Most people overestimate what they can do in a year, but underestimate what they can do in ten. -Bill Gates
Over the past two years, I’ve recorded almost 300 episodes of the Diary of an Apartment Investor podcast and in so doing, I have spoken with hundreds of aspiring investors. One common mistake I see over and over again is the idea that they should start off buying very big apartments. They hear that there is much more efficiency when you purchase larger assets (which is true) and believe that they should reach for the sky and immediately tackle the 250-unit property. The problem with “thinking big” is that for most people starting in this business, the 250-unit property is simply out of reach.
Now, I’m not saying you shouldn’t think big. In fact, I want you to THINK BIG. More importantly, I want you to ACHIEVE BIG. Look again at the quote from Bill Gates at the beginning of the article: “Most people overestimate what they can do in a year, but underestimate what they can do in 10.” He’s someone that most definitely thought big and achieved big. I want you to think big, achieve big, and absolutely crush your 10 year projections, but the way to get there is not by overestimating what you can do in the first year.
Let’s talk about how starting small can in fact help you to go big much faster than going big on your first deal.
The Danger of Going too Big
In this business, there is a significant barrier to entry, and it comes from a few different angles. Lenders, brokers, sellers, and investors all give enormous preference to experienced operators and the aspiring investor must be able to push through to successfully purchase the first property.
Why do brokers, sellers, and lenders prefer experienced operators? Simple, they all get paid when the property sells and ONLY when the property sells. Experienced investors know what it takes and have all demonstrated their ability to close on properties and aspiring investors often come to the table completely unprepared to make a large transaction.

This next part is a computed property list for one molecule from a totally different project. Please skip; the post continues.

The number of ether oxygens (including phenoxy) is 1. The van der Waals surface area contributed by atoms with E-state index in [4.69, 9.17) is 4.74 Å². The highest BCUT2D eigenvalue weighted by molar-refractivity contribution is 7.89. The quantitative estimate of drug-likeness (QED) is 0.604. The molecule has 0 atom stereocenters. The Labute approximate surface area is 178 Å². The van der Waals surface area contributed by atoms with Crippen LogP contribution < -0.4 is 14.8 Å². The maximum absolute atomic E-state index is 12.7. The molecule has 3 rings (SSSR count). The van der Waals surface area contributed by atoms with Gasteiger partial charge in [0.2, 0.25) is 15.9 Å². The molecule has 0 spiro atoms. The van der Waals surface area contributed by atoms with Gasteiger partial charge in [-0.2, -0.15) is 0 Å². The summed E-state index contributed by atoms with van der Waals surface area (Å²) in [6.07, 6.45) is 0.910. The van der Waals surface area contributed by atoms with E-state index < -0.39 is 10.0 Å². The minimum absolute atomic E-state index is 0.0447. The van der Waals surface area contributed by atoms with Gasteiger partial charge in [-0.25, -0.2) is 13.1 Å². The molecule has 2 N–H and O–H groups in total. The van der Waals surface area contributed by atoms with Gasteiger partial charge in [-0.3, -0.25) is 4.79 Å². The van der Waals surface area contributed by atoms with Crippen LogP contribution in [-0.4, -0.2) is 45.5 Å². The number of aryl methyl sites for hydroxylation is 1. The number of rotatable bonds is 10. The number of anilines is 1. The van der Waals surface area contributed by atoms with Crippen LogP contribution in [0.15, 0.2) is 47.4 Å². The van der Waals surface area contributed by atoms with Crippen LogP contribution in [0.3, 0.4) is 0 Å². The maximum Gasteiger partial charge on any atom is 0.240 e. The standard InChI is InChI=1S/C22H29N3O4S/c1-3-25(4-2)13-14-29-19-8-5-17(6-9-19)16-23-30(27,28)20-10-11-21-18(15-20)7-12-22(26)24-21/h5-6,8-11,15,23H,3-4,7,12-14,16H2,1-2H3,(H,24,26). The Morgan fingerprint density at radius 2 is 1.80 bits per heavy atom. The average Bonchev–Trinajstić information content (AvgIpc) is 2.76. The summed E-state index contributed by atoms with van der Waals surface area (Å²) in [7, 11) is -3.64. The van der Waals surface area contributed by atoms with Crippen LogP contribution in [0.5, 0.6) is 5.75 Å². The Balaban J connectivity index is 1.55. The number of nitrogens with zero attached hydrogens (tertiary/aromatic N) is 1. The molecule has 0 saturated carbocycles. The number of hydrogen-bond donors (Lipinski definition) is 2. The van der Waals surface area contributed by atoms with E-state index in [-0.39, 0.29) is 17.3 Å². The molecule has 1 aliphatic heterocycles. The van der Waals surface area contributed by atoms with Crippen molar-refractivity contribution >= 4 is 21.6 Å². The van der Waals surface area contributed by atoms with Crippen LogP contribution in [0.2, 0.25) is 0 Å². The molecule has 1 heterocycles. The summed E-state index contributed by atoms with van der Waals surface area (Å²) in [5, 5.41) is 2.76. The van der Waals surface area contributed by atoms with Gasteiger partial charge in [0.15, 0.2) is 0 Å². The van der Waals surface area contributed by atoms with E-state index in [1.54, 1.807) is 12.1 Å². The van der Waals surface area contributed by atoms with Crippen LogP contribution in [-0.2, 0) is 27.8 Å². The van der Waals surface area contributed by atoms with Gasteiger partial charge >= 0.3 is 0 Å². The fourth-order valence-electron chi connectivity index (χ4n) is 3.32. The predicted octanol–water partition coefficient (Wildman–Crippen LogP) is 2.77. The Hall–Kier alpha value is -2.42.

In order for an aspiring investor to gain a foothold in the apartment investing business, they must convince the brokers, sellers, and lenders of the world that they can actually close. Lenders will have minimum requirements, which typically include experience, net worth, and a certain amount of liquidity in order to give you a loan. The average CRE broker understands this very well and will seek to weed out anyone that does not meet these requirements. Additionally, they also understand that the potential buyer must bring the down payment plus closing costs to the table by the end of the contract period, so will also try to gauge their ability to raise capital before they spend any energy on them.
For example, if a team with a $2 million net worth, no experience, and the ability to raise $500k in equity is pursuing a $20 million deal, they will have a tough time convincing anyone to work with them. Not only that, if this team persists in looking for the $20 million properties, the brokers and lenders will eventually stop answering their calls or responding to their emails and texts. The hard truth is, if you stretch too far beyond your limits, you will actually do more harm to your reputation than good.